Tournament for the Brickwoods Trophy
Sponsored by the Royal Navy & Royal Marines Charity
The "Brickwoods" Field Gun competition started in 1907 after the Brickwoods Brewery donated a magnificent Trophy to the Royal Navy. This competition involving no obstacles and run on a flat track continues to be competed for on an annual basis at HMS Collingwood as part of the HMS Collingwood Open day.
The historic Royal Navy Brickwoods Field Gun Tournament is sponsored by the Royal Navy and Royal Marines Charity. It is held annually at HMS Collingwood in Fareham, Hampshire.
The Royal Navy's Field Gun run is a very unique affair. Often named the "toughest sport in the world", it is a display of teamwork which only the dedicated few can ever aspire to take part in. To excel at this sport, team members need the explosive speed of a cheeta, the strength of a weightlifter, and the precision of a ballerina.
Each year since 1907, the teamwork, leadership, and moral and physical courage of the Boer War has been commemorated in the form of annual Field Gun competitions. In June 1907, what was to become the Inter-Command Competition began in Olympia, between Portsmouth, Devonport and Chatham. Two months later, on 28 August 1907, the Brickwoods Competition, which was to become the Royal Navy Field Gun Tournament for the Brickwoods Trophy, began for Portsmouth crews. The first winners were the Royal Marines Light Infantry Field Gun Crew from Forton.
The Brickwoods Trophy was the idea of Sir John Brickwood, Chairman of the Brickwood Brewery. It is an exact reproduction in silver of a 12 pounder field gun and its sailor crew of seven. Originally it was mounted on a black ebony stand. Having received several quotations, the design submitted by Elkington & Co was chosen at a cost of £85. The intention was for the trophy to be shot for annually by sailors and marines in the port of Portsmouth. It was to remain in the borough, either at the Barracks, HMS Excellent Gunnery School or Eastney.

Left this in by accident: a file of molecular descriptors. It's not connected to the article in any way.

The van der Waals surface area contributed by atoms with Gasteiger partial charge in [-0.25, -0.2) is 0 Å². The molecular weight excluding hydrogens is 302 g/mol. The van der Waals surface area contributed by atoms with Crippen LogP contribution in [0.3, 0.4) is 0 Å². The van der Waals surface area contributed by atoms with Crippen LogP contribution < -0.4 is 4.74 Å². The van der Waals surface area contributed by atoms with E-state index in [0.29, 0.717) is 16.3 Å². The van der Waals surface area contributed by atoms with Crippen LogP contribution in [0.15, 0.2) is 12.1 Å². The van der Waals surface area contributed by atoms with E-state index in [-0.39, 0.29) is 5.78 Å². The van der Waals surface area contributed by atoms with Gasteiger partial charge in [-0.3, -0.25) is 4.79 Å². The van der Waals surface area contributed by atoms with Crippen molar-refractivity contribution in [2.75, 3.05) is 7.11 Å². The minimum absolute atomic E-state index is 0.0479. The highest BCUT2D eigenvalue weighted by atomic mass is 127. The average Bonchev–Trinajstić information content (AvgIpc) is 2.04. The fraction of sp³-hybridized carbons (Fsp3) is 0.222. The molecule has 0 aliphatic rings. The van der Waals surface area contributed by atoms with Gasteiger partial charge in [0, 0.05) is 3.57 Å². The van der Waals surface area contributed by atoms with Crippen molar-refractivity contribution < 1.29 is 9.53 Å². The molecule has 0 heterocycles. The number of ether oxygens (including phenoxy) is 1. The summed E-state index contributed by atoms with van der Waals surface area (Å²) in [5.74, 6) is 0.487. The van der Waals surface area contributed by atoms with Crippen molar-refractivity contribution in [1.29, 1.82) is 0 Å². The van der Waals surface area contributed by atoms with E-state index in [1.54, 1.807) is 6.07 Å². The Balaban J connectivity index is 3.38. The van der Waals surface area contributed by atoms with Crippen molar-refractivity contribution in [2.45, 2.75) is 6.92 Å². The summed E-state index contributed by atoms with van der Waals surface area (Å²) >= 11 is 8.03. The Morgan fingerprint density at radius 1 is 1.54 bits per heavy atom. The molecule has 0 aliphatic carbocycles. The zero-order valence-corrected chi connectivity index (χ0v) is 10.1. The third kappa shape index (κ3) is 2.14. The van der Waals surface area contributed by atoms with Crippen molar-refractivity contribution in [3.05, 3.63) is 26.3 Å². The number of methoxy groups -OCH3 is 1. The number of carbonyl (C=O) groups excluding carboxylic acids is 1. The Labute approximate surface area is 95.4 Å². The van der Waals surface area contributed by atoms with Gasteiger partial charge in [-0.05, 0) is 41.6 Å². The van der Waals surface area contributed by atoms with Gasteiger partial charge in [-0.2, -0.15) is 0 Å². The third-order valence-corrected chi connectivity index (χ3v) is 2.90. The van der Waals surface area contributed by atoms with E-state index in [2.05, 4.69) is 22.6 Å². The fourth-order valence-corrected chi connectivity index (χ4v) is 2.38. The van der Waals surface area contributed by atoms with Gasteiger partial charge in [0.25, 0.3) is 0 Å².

The original stipulation by sponsor, that the trophy was only open to teams from within Portsmouth, continued until 1975 when the competition was widened to include units from around the country. In 1978 with HMS Fisgard’s win, the trophy left Portsmouth Command for the first time. HMS Gannet’s win in 1997 took it north of the border for the first time.
Brickwood’s maintained a close interest in the competition over the years. In 1969 Sir Rupert Brickwood-Bart, presented the trophy and tankards and a firkin of beer to the winning team. In 1971 the Brickwood’s business was acquired by London based brewers Whitbread & Co Ltd.
The competition simulates the drill which would have been undertaken to bring a naval field gun into action during the march to Ladysmith.
1st Advance, 1st Wheel Change
The limber is lifted, its wheels and drag ropes are shipped and it is run forward. The gun wheels are exchanged with the limber wheels. The gun is brought to the back of the limber and connected, then both are run forward.
2nd Advance, 1st Action
The gun is unhooked and the limber is run to the 70-yard line, where it is turned or spun to face the start; its wheels are removed, and it is dropped to the ground. The gun is run to the end of the track, turned and stopped. The gun is fired three times, each shell being run to the gun from the limber by the fastest man in the crew.
1st Retire, 2nd Wheel Change